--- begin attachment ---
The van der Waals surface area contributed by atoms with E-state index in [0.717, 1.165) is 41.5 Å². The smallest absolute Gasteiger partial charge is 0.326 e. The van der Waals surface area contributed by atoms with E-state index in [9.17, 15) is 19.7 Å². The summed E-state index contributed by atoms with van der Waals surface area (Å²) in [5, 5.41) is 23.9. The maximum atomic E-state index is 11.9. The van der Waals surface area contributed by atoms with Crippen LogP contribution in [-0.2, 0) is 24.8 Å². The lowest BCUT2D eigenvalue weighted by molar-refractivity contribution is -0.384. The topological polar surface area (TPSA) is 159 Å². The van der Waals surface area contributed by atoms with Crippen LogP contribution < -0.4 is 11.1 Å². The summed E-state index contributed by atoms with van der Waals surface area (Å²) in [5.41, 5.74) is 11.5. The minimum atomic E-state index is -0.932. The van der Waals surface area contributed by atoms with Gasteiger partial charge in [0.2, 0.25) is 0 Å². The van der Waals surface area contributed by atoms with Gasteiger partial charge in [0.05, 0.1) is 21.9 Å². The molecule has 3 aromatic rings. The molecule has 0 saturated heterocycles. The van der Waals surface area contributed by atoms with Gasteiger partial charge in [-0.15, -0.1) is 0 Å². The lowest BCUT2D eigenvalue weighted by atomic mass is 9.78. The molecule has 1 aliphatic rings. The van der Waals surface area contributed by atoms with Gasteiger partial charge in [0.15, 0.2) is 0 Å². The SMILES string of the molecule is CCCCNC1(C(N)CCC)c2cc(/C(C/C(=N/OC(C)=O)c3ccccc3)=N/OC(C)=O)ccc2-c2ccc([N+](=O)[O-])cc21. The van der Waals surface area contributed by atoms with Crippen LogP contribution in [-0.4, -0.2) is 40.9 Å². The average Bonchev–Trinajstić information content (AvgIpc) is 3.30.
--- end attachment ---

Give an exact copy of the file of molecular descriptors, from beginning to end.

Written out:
The van der Waals surface area contributed by atoms with E-state index in [0.717, 1.165) is 41.5 Å². The smallest absolute Gasteiger partial charge is 0.326 e. The van der Waals surface area contributed by atoms with E-state index in [9.17, 15) is 19.7 Å². The summed E-state index contributed by atoms with van der Waals surface area (Å²) in [5, 5.41) is 23.9. The maximum atomic E-state index is 11.9. The van der Waals surface area contributed by atoms with Crippen LogP contribution in [-0.2, 0) is 24.8 Å². The lowest BCUT2D eigenvalue weighted by molar-refractivity contribution is -0.384. The topological polar surface area (TPSA) is 159 Å². The van der Waals surface area contributed by atoms with Crippen LogP contribution < -0.4 is 11.1 Å². The summed E-state index contributed by atoms with van der Waals surface area (Å²) in [5.41, 5.74) is 11.5. The minimum atomic E-state index is -0.932. The van der Waals surface area contributed by atoms with Gasteiger partial charge in [0.2, 0.25) is 0 Å². The van der Waals surface area contributed by atoms with Gasteiger partial charge in [0.05, 0.1) is 21.9 Å². The molecule has 3 aromatic rings. The molecule has 0 saturated heterocycles. The van der Waals surface area contributed by atoms with Gasteiger partial charge in [-0.15, -0.1) is 0 Å². The lowest BCUT2D eigenvalue weighted by atomic mass is 9.78. The molecule has 1 aliphatic rings. The van der Waals surface area contributed by atoms with Gasteiger partial charge in [0.15, 0.2) is 0 Å². The SMILES string of the molecule is CCCCNC1(C(N)CCC)c2cc(/C(C/C(=N/OC(C)=O)c3ccccc3)=N/OC(C)=O)ccc2-c2ccc([N+](=O)[O-])cc21. The van der Waals surface area contributed by atoms with Crippen LogP contribution in [-0.4, -0.2) is 40.9 Å². The average Bonchev–Trinajstić information content (AvgIpc) is 3.30.